LaVision’s Davis 7.2 software was used for data acquisition and post-processing, in conjunction with LabView 8.6 and MATLAB R2011b. In Davis, each image pair was cross-correlated with multi-pass processing (64 × 64 and 32 × 32 window size) with 50 % overlap with the neighboring window and post-processed with the help of a median filter to remove spurious vectors. Furthermore, a 3 × 3 Gaussian smoothing filter applied to the velocity vector fields. Simultaneous PIV and frequency measurements were made possible by externally triggering the Davis software, with the PIV recording controlled by a LabView Virtual Instrument (i.e., whenever the recording was started in LabView, a TTL trigger signal was sent to the Davis software from LabView to start PIV recording simultaneously). The microphone-tube sensor and flow meter were sampled at 5 kHz, and 600 PIV images were simultaneously captured at a rate of 3.75 Hz, yielding 160 s of total recording time. However, due to the fluctuations in flow rate and thus fluctuations in frequency, real-time readings from the microphone-tube sensor were not suitable for phase-locking, and a quarter period-based phase-averaging method was used to solve this problem (to be discussed in Sect. 2.4).
2.3 Microphone-tube sensor setup for frequency measurements in NaI solution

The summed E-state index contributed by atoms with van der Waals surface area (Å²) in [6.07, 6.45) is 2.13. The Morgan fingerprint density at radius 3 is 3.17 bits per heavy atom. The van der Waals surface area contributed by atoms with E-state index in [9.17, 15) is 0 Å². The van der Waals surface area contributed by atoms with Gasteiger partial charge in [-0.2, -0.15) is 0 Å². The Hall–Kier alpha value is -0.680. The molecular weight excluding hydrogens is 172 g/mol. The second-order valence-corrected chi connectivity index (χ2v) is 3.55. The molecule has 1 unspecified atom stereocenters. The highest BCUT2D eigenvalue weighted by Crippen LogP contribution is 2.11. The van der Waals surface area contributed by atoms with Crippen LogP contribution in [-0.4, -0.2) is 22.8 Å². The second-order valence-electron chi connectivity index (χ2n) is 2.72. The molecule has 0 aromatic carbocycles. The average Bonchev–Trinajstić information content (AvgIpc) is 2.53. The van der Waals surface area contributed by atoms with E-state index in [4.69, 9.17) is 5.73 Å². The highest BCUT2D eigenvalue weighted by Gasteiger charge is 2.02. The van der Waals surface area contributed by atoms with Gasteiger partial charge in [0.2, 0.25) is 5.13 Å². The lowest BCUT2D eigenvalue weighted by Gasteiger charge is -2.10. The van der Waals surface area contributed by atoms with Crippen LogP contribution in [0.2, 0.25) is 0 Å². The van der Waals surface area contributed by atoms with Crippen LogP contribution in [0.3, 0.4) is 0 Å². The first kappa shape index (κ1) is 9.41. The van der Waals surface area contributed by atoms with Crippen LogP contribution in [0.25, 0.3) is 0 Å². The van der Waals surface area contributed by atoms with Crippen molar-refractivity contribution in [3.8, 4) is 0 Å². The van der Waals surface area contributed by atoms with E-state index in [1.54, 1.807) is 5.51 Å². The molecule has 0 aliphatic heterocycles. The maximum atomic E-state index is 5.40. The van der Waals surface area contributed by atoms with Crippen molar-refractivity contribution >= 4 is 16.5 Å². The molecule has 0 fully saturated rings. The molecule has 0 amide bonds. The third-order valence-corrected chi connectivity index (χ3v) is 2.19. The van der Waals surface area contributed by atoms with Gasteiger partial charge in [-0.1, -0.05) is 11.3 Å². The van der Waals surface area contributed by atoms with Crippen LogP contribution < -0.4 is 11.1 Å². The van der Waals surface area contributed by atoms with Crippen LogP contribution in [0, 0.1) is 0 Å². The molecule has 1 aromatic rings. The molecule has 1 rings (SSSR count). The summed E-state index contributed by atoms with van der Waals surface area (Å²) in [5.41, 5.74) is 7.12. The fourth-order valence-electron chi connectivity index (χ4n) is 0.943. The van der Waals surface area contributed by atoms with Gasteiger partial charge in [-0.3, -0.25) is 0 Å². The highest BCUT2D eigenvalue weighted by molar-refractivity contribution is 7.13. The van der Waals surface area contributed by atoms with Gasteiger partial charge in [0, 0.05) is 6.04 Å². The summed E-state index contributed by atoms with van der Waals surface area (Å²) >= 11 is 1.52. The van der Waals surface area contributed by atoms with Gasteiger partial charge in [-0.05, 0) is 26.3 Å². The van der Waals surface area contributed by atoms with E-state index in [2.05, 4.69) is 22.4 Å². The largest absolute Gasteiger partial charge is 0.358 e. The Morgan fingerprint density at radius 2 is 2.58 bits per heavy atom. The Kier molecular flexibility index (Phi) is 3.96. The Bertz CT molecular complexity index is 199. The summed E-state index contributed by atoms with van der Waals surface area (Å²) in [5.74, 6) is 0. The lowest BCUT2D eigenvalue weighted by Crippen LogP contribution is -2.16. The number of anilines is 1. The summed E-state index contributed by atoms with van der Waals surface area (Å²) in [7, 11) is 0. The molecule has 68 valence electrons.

2.4 Quarter period-based method for PIV phase-averaging
The feedback-free fluidic oscillator creates an oscillating jet in a periodic manner. An important step to extract the internal flow field of the oscillator with the PIV technique is to phase-average the velocity fields throughout one period of the oscillation. However, unavoidable flow rate fluctuations complicated the PIV phase-averaging. The flow rate fluctuations in this study were approximately 1 %, leading to concomitant frequency fluctuations as high as 5 % since the frequency of the oscillator depends on the flow rate. To determine the cause of these fluctuations, the flow meter was removed from the main supply line and connected to one of the inlets of the fluidic oscillator to monitor the spectral properties of the signal at one of the inlets. The frequency of the oscillator was found to be measurable from the flow meter signal; however, the peak amplitude was very low and the peak dropped out intermittently. This indicates that not only the pumping system is the cause of the flow rate fluctuations, but the fluidic oscillator itself also has an effect on the fluctuations. Therefore, fluctuations were observed to occur due to the unsteady flow field and a non-ideal fluid supply system. The microphone-tube signal showed a continuously varying amplitude and period due to these fluctuations. Furthermore, even quarter periods were different from one another within a single period. A review of literature indicated that many phase-averaging methods were employed to address turbulent flows and periodic unsteady flows. Alfredsson and Johansson (1984) described some phase-averaging methods such as visual, band-pass filtering, short-time autocorrelation, pattern recognition, and various variable-interval time-averaging (VITA) techniques based on u velocity, v velocity or temperature. These are based on evaluation of the probe signal and were used especially in turbulence production to detect the frequency of occurrence of bursting. Furthermore, phase-averaging can also be obtained by conditional sampling, frequency filtering, and cycle-by-cycle smoothing, with these methods mainly being used to decompose a measured time-varying signal into a mean part and a fluctuating part in periodic unsteady flows (Wernert and Favier 1999).